Scoliosis surgery provides pain relief; gives patient new lease on life

By: Crystal Huff

Peggy running a 5K after spine surgery

Growing up, Peggy Stevens watched her mother struggle with scoliosis and a subsequent later-in-life surgery which failed to correct it. So, when Peggy was diagnosed with scoliosis at the age of 30, she accepted it as something she would have to live with and decided to put off surgery as long as possible.

Peggy says her mom’s spine continued to curve as she got older. She eventually became so deformed that it made it difficult to walk. “My mom, Jean, was 60 when she finally had surgery because it was her last resort. Otherwise, she would end up in a wheelchair,” says Peggy. A few years after Jean’s spine-correcting surgery, she broke a rod that had been surgically placed to help straighten the spine and did not want to have it repaired. Peggy says watching her mom go through the process made her feel discouraged about having her own surgery.

In 2004, Peggy was a first-grade reading teacher in Columbus, Ohio. “My back pain really increased in that role. As a reading teacher, I would spend a lot of time leaning over a table while working with my students.” Peggy made the decision to retire in 2005 and hoped to have more time to focus on reducing her back pain by exercising and getting stronger.

However, her pain and discomfort continued to get worse. Peggy says, “By 2012, long car rides were almost unbearable. The bottom of my rib would rub my hip bone due to the curvature of my spine.”

Peggy began researching surgical treatment and surgeons. In the fall of 2013, she was scheduled for surgery but suffered a setback when she and her husband, Rick, were involved in a bad motorcycle accident. Peggy ended up with six broken ribs and a broken shoulder, so her surgery had to be postponed. Also during this time, Rick’s spinal stenosis condition worsened and his need for surgery became a top priority.

Determined not to let the setback derail her pursuit of treatment, Peggy used this time to continue her research. She found an online support group who armed her with the right questions to ask during pre-op visits with her surgeon. After asking detailed questions, she realized her current surgeon may not be the right fit for her. “I couldn’t settle for just any surgeon at this point. I needed the best of the best and it’s very important to fully trust your doctor.” Her new online support group led her to Washington University Orthopedics spine specialists in St. Louis.

Peggy was still living in Columbus at the time, but decided to make the trip to St. Louis to meet with the nationally-renowned orthopedic surgeons at Washington University School of Medicine at Barnes-Jewish Hospital. Peggy was very impressed during her first consultation with Jacob Buchowski, MD, MS. “I did a lot of research. I had seen four or five surgeons at this point. By the time I saw Dr. Buchowski, I was prepared with questions. He answered all my questions with confidence and zero arrogance. He has a very calming manner.”

“By the time I evaluated Peggy, she had developed a severe spinal deformity. She not only had scoliosis, but was also pitched forward,” says Dr.  Buchowski, who diagnosed Peggy with adult kyphoscoliosis resulting in coronal and sagittal imbalance. To treat her condition, Dr. Buchowski recommended a posterior spinal fusion with instrumentation from the upper thoracic spine to the sacrum and pelvis.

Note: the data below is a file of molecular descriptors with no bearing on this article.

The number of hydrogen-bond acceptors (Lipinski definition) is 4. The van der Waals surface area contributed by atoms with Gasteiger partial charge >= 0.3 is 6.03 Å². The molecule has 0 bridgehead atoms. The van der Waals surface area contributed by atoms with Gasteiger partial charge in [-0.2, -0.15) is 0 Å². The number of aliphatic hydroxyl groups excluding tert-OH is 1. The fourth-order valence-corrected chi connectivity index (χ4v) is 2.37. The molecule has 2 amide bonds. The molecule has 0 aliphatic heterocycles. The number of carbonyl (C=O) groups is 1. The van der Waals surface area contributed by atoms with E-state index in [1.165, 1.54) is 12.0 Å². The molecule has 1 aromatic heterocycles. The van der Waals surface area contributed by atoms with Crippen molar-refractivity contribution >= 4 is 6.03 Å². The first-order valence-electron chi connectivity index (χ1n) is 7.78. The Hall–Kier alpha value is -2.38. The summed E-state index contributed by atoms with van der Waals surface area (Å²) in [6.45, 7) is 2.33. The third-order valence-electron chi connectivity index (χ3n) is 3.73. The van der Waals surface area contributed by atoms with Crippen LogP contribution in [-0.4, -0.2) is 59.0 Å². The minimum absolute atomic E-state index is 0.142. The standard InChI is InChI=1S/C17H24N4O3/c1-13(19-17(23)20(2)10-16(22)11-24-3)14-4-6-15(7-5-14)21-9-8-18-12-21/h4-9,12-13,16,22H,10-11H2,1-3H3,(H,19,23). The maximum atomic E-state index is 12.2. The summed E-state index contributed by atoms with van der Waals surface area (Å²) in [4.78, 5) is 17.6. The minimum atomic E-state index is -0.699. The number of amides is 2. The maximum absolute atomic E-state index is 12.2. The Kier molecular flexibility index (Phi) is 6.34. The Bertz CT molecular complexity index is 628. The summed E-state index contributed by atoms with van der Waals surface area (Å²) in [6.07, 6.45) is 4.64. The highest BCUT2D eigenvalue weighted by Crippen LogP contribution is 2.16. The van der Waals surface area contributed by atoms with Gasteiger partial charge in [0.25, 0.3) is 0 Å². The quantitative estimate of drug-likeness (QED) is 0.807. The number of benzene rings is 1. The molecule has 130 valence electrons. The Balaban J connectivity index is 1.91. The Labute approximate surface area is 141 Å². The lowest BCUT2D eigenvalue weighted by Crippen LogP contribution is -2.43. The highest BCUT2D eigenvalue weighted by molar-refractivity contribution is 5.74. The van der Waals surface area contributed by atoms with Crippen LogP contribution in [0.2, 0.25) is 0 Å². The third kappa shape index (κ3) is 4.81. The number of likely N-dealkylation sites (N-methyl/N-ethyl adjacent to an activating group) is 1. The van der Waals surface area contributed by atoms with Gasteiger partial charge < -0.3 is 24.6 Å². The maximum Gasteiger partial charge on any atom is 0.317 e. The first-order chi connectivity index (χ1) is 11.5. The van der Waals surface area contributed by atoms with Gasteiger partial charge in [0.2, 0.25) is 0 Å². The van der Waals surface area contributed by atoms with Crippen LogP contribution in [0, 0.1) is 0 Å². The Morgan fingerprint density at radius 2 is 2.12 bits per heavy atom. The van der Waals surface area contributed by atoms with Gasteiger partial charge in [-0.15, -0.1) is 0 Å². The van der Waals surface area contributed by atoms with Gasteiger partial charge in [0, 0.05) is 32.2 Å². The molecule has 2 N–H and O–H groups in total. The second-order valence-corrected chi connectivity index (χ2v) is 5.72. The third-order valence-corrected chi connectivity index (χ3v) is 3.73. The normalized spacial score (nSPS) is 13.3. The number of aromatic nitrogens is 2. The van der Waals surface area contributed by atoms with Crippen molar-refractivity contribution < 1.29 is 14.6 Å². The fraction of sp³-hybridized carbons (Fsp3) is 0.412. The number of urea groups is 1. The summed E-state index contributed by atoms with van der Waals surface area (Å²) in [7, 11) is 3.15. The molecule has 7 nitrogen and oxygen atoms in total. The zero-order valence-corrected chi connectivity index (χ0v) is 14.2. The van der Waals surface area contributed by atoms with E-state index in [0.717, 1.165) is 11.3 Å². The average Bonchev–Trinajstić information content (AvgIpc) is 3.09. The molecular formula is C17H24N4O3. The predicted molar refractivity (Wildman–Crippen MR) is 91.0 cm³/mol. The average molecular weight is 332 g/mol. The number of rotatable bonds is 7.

Peggy was scheduled for surgery with Dr. Buchowski in the fall of 2014, and she and her husband rented an apartment in St. Louis in preparation for her surgery and post-operative care. Every step of the way, Peggy was in constant contact with Dr. Buchowski’s nurse. Peggy recalls her care team always being available to answer questions and reassure her.

“Her surgery went beautifully. By performing a fusion from the T3 vertebra in the upper thoracic spine to the tailbone and pelvis, and performing osteotomies (surgical cutting of the bone) to allow greater correction of the deformity, we were able to straighten and realign her spine substantially,” Dr. Buchowski says. Over the years, Peggy’s height shrunk from five foot, eight inches down to five foot, two inches. After her surgery she regained almost three inches of her height.

Peggy's X-rays before and after spine surgery for scoliosis and kyphosis

Above: Peggy's preoperative and postoperative X-Rays. 

Peggy says, “Going into this surgery, I just prayed that my pain would not increase and the progression of the kyphosis would be stopped. I never expected my back pain to be alleviated; I didn’t even know that was an option.” Peggy recently had her five-year follow up visit with Dr. Buchowski where she reported being more than 90% better than she was prior to her surgery.   

“This surgery changed my life. I may not be able to do things the same way I did before, but my pain is gone and I managed to figure out new ways to do things. I just had to get creative.”  She changed the way she ties her shoes and works in her to accommodate her range of motion.  

Peggy says that looking back, she feels having to postpone her surgery due to the motorcycle accident was a blessing in disguise. Peggy says, “I knew I would eventually need surgery but I was willing to wait for the science and technique and availability to improve. The accident was horrific, but it allowed me the time I needed to find the absolute best doctor for me.” 

Eight months after Peggy’s surgery, she walked her first 5K race and completed it in one hour and one minute. Peggy says, “I worked hard at recovery to even be able to participate and have since completed three 5K events.”

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